Monday, 28 May 2012


What is home? What constitutes that feeling of complete groundedness and belonging?

Home is not a place. It's not where you lay your head. It's a feeling. There isn't a city or town in this country I don't feel at home in. There was a time I hated Johannesburg. And I learned to love it. I fell in love overnight.

The morning after the night before saw me participate in the Men's Health Urbanathlon back in 2010. It was a 13km run/obstacle course that took us through Sandton. It was a perfect morning. Clear skies, bright sunshine, I think the temperature must've gotten up to 28 by 8am.

I headed back to my guest house in Illovo, and after a long, drawn-out soak in the tub and a hot, steamy shower to rinse off after, I was drying myself when I thought I heard someone moving furniture across the wooden floors in the room above mine. Turns out it was thunder.

Moments later, rain was pelting down, lightning was crashing all around, car alarms were going off, dogs were barking. The thunderstorm lasted about 25 minutes. The whole time, I stood there, naked but for the towel around my waist, door still wide open onto the lush garden just beyond the rough-hewn stone pathway, gushes of water off the roof, hitting the still-warm ground creating a magical bed of steam enveloping the agapanthus and clivia. And then it was gone. Silence. No traffic noise, no dogs, no alarms, no thunder, no rain. Just the soft trickles of water finding their way back into the earth. The air was clean. There was peace. It was majestic.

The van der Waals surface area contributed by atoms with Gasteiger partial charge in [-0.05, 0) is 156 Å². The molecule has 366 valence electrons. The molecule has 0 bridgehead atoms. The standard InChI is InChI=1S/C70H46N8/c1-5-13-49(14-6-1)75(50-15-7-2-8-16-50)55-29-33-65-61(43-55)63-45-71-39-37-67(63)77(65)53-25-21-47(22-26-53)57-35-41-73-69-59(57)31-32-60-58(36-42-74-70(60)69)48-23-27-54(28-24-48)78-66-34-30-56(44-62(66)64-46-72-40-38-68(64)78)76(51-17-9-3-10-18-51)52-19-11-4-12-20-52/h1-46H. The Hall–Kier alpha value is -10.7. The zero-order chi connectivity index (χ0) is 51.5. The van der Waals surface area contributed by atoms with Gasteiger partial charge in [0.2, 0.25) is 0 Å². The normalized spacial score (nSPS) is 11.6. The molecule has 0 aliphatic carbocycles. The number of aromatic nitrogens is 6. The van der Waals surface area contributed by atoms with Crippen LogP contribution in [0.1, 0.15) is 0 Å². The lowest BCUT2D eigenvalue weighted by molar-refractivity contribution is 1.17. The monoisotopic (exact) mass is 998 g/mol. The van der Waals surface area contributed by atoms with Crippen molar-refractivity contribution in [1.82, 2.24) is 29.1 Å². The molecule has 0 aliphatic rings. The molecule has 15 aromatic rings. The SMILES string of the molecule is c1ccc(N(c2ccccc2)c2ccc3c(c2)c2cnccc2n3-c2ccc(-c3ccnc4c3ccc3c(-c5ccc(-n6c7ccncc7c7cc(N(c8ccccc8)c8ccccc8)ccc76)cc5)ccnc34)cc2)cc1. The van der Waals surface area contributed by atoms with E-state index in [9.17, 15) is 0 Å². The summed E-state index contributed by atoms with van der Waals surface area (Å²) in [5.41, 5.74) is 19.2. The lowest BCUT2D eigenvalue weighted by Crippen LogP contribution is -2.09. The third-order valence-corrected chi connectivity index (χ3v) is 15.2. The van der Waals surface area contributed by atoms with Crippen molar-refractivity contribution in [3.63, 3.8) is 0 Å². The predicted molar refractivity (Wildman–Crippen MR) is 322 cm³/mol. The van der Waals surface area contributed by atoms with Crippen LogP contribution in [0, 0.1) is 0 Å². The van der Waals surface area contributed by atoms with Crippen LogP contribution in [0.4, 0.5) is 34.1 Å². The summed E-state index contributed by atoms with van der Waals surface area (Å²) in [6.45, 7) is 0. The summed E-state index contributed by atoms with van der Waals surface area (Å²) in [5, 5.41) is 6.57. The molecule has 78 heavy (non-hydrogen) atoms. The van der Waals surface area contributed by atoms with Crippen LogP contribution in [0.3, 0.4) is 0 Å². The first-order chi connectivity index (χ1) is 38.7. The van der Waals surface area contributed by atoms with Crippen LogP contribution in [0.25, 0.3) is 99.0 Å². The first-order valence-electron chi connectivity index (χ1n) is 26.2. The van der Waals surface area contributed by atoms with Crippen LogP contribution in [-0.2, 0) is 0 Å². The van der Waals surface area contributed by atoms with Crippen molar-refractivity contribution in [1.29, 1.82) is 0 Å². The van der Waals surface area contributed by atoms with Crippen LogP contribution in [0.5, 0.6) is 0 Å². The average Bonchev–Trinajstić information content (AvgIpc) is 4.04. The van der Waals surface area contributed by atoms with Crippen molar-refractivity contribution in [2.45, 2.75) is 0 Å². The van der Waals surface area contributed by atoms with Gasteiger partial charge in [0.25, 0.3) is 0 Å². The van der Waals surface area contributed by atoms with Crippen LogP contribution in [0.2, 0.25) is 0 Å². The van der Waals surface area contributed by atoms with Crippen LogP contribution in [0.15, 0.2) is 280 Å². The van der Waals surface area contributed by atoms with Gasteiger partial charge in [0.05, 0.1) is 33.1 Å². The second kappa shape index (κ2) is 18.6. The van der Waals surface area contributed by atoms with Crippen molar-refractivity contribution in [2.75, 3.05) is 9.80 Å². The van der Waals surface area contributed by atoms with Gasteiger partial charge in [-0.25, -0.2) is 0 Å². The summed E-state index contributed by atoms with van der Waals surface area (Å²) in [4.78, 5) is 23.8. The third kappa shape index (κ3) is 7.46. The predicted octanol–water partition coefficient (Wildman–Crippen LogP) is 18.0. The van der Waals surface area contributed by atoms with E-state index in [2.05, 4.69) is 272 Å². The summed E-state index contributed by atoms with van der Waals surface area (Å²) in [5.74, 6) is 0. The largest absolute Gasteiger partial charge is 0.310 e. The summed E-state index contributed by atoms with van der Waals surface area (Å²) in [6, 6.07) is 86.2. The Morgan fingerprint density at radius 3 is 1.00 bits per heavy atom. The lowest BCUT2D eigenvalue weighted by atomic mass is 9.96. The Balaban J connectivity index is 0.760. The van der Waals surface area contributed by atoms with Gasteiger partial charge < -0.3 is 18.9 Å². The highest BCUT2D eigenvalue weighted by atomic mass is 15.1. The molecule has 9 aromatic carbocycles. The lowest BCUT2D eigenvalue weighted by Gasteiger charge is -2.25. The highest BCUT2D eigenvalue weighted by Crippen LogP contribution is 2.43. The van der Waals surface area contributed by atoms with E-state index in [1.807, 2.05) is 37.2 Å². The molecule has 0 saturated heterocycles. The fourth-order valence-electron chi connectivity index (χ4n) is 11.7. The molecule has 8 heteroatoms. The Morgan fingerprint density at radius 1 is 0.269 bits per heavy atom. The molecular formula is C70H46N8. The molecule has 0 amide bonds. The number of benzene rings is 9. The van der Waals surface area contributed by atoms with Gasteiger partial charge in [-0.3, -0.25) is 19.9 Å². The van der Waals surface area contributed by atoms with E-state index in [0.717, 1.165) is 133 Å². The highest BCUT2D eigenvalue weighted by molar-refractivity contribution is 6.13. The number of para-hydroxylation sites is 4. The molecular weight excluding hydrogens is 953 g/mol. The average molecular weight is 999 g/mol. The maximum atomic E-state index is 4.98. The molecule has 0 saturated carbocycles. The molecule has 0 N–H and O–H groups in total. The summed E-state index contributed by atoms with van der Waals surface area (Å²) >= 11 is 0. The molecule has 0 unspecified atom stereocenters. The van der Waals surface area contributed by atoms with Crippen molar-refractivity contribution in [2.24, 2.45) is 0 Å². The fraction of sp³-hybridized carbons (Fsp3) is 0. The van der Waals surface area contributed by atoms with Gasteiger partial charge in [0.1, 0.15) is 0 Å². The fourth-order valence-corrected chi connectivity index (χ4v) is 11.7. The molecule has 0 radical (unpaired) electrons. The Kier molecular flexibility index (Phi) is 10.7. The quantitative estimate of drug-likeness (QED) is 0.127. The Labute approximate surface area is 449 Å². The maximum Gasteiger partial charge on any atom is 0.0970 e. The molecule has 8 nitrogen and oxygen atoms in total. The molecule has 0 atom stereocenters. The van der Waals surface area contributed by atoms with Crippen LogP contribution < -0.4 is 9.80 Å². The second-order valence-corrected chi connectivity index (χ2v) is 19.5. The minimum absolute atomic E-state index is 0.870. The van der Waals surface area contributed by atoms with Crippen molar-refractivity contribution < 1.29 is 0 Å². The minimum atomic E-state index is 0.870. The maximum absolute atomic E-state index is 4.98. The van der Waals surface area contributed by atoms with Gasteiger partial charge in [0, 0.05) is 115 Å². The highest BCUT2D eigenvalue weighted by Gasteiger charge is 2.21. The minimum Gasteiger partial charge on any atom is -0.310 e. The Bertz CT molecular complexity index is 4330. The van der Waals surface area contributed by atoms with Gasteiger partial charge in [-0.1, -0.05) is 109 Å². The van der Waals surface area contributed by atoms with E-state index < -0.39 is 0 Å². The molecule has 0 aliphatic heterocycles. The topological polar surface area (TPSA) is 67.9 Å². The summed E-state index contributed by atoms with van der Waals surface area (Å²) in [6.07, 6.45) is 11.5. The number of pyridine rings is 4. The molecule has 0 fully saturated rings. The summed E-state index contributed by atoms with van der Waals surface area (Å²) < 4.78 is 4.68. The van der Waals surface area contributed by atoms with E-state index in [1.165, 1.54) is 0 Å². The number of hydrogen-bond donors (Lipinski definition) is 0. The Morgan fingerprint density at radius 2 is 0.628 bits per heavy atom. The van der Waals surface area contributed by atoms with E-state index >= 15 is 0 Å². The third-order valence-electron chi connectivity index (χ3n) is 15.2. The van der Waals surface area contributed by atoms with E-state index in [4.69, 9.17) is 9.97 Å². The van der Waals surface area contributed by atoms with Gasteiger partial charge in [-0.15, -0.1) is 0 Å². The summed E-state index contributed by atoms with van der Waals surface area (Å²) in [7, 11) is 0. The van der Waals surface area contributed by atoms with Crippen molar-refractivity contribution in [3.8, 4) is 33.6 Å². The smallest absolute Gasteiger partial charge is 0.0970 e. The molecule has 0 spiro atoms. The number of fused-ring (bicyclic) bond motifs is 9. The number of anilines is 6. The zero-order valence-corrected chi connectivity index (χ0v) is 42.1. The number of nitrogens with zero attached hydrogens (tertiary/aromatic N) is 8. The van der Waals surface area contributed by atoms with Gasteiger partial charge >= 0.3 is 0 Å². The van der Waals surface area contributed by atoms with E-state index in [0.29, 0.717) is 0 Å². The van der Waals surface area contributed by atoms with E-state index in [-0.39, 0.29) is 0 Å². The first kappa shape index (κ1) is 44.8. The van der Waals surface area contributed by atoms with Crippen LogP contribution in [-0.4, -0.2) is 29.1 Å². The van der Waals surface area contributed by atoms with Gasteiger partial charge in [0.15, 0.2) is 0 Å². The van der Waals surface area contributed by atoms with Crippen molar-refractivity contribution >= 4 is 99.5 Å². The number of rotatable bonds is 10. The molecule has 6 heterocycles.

Durban became home for me in much the same way Joburg did. It was almost an overnight experience as a result of a culmination of events. And that's when it hit me: home is that feeling. It's the culmination of events the result of which will always be greater than the sum of its parts.

Cape Town is my home. Always has been. But that true feeling of belonging, of collective memory, of shared moments lost to time but eternally satisfying, that true sense of foundation, of grounding doesn't come from a physical location.

It's that moment her hand seeks yours out and finds it. That moment just after your lips part after a kiss goodbye. That hug that says "everything is going to be alright". It's being in the same crowded room, apart and not even having to look at each other to know what's going on in the other's head. It can happen anywhere. It is by no means tied down to a place.

That's when you know you're home.

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